By FARA AISYAH / Pic By TMR
The favourable performance of the healthcare and institutional property subsector is expected to continue this year on the back of growing demand and fundamentals, said Knight Frank Malaysia Sdn Bhd.
In its Malaysia Commercial Real Estate Investment Sentiment Survey 2019, the property consultant firm said the healthcare and institutional subsector had performed relatively well in 2018.
Knight Frank Malaysia ED (valuation and advisory) Keith Ooi said unlike conventional assets, healthcare and institutional real estate is a specialised alternative asset class that is less reliant on the economy.
“From the investors’ point of view, this specialised asset class is attractive as it provides certainty, by offering long-term leases with step-up rental.
“The healthcare and institutional subsector is truly a hidden gem. As investors become more familiar with this asset class, I foresee there will be more transactions of real estate in this subsector in 2019,” he said in a statement yesterday.
Based on the survey results, 33% of the respondents anticipate an increase in the yield of healthcare and institutional assets this year.
The respondents comprised developers (54%), commercial lenders (30%) and fund/real estate investment trust (REIT) managers (16%).
Ooi added that some respondents lamented the increased challenges in raising funds for commercial real estate, particularly the conventional assets.
However, the healthcare and institutional assets will be somewhat insulated from this challenge as lenders and fund/REIT managers have indicated that they may increase their exposure toward the subsector in 2019.
Meanwhile, Knight Frank Malaysia ED (capital markets) James Buckley (picture) said investing in the healthcare and institutional assets, such as education, is still a fairly new trend in Malaysia.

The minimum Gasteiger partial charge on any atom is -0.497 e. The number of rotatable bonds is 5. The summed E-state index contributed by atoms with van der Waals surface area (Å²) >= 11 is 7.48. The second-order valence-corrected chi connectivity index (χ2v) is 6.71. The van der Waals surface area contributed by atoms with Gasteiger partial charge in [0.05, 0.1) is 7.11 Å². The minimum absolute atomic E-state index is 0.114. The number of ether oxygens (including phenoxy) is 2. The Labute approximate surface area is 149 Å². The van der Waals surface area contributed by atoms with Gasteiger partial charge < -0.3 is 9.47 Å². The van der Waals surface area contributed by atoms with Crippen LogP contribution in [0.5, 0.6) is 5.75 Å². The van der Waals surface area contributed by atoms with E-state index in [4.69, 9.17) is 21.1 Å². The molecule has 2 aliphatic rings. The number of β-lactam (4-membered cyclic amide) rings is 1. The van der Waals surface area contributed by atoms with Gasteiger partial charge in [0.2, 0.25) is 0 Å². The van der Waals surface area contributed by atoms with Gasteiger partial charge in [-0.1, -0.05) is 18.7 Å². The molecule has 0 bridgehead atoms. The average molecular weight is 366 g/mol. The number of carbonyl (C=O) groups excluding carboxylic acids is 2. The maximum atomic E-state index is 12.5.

“However, it is possible that more deals will come to fruition from this subsector, with investors being attracted by its defensive qualities as it is less reliant on the general state of the economy, offers long leases and often comes with fixed increases in rent throughout the duration of the lease,” he said.
Buckley also said the logistics and industrial subsector has been poor before this, but investors are increasingly seeing the benefits.
“It offers higher yields, often with great covenants, and the construction is simple and fast. The rising demand for quality warehousing and distribution hubs bodes well for future rental growth,” he added.
Buckley said commercial properties in Malaysia do provide good yields relative to other markets in Asia Pacific, but incur higher relative borrowing costs, which generally exceed 5% and lower the cash-on-cash yield.
“This reduces the attractiveness of Malaysia’s property market in the eyes of international investors who compare the returns they can achieve elsewhere in the region.
“Owners need to become more realistic about their price expectations given the market situation,” he said.